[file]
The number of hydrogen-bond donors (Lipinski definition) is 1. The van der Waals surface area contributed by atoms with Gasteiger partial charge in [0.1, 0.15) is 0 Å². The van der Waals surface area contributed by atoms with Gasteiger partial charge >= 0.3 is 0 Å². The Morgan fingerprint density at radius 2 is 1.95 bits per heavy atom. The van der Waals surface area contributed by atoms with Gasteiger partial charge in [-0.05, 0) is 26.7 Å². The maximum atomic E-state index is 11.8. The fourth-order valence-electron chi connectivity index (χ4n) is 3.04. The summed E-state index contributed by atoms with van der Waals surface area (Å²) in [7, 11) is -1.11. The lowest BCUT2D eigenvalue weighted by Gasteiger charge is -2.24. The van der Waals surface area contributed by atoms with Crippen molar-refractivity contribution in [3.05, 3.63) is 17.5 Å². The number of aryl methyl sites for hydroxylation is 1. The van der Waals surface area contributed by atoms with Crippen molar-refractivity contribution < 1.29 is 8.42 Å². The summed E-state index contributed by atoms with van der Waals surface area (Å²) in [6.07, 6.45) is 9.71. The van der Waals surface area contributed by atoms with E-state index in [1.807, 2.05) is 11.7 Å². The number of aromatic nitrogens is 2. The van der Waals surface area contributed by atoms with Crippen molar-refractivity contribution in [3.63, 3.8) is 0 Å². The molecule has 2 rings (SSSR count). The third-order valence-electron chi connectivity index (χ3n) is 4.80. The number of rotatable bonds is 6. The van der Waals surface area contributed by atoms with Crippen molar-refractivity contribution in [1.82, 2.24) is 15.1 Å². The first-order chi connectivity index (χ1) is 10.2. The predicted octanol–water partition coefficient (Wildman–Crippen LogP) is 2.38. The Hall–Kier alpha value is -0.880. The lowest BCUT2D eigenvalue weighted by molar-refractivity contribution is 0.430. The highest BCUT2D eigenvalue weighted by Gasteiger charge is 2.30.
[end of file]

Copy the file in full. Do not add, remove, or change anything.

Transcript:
The number of hydrogen-bond donors (Lipinski definition) is 1. The van der Waals surface area contributed by atoms with Gasteiger partial charge in [0.1, 0.15) is 0 Å². The van der Waals surface area contributed by atoms with Gasteiger partial charge >= 0.3 is 0 Å². The Morgan fingerprint density at radius 2 is 1.95 bits per heavy atom. The van der Waals surface area contributed by atoms with Gasteiger partial charge in [-0.05, 0) is 26.7 Å². The maximum atomic E-state index is 11.8. The fourth-order valence-electron chi connectivity index (χ4n) is 3.04. The summed E-state index contributed by atoms with van der Waals surface area (Å²) in [7, 11) is -1.11. The lowest BCUT2D eigenvalue weighted by Gasteiger charge is -2.24. The van der Waals surface area contributed by atoms with Crippen molar-refractivity contribution in [3.05, 3.63) is 17.5 Å². The number of aryl methyl sites for hydroxylation is 1. The van der Waals surface area contributed by atoms with Crippen molar-refractivity contribution < 1.29 is 8.42 Å². The summed E-state index contributed by atoms with van der Waals surface area (Å²) in [6.07, 6.45) is 9.71. The van der Waals surface area contributed by atoms with E-state index in [1.807, 2.05) is 11.7 Å². The number of aromatic nitrogens is 2. The van der Waals surface area contributed by atoms with Crippen molar-refractivity contribution in [3.63, 3.8) is 0 Å². The molecule has 2 rings (SSSR count). The third-order valence-electron chi connectivity index (χ3n) is 4.80. The number of rotatable bonds is 6. The van der Waals surface area contributed by atoms with Crippen molar-refractivity contribution in [1.82, 2.24) is 15.1 Å². The first-order chi connectivity index (χ1) is 10.2. The predicted octanol–water partition coefficient (Wildman–Crippen LogP) is 2.38. The Hall–Kier alpha value is -0.880. The lowest BCUT2D eigenvalue weighted by molar-refractivity contribution is 0.430. The highest BCUT2D eigenvalue weighted by Gasteiger charge is 2.30.